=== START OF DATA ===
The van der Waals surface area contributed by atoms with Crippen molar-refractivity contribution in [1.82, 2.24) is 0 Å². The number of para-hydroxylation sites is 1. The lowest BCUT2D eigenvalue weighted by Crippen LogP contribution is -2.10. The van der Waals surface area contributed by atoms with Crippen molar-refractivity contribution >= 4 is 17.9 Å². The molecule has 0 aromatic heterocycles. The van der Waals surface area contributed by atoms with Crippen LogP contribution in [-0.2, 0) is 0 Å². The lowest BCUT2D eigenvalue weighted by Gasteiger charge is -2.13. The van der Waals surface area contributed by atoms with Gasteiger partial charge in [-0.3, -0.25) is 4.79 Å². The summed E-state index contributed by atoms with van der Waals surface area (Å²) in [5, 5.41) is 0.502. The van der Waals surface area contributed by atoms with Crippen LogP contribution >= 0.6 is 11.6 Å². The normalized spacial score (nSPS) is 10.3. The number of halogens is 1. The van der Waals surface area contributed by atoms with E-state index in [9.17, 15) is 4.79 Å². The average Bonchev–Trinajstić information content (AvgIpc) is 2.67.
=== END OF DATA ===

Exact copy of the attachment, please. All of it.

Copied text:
The van der Waals surface area contributed by atoms with Crippen molar-refractivity contribution in [1.82, 2.24) is 0 Å². The number of para-hydroxylation sites is 1. The lowest BCUT2D eigenvalue weighted by Crippen LogP contribution is -2.10. The van der Waals surface area contributed by atoms with Crippen molar-refractivity contribution >= 4 is 17.9 Å². The molecule has 0 aromatic heterocycles. The van der Waals surface area contributed by atoms with Crippen LogP contribution in [-0.2, 0) is 0 Å². The lowest BCUT2D eigenvalue weighted by Gasteiger charge is -2.13. The van der Waals surface area contributed by atoms with Gasteiger partial charge in [-0.3, -0.25) is 4.79 Å². The summed E-state index contributed by atoms with van der Waals surface area (Å²) in [5, 5.41) is 0.502. The van der Waals surface area contributed by atoms with Crippen LogP contribution >= 0.6 is 11.6 Å². The normalized spacial score (nSPS) is 10.3. The number of halogens is 1. The van der Waals surface area contributed by atoms with E-state index in [9.17, 15) is 4.79 Å². The average Bonchev–Trinajstić information content (AvgIpc) is 2.67.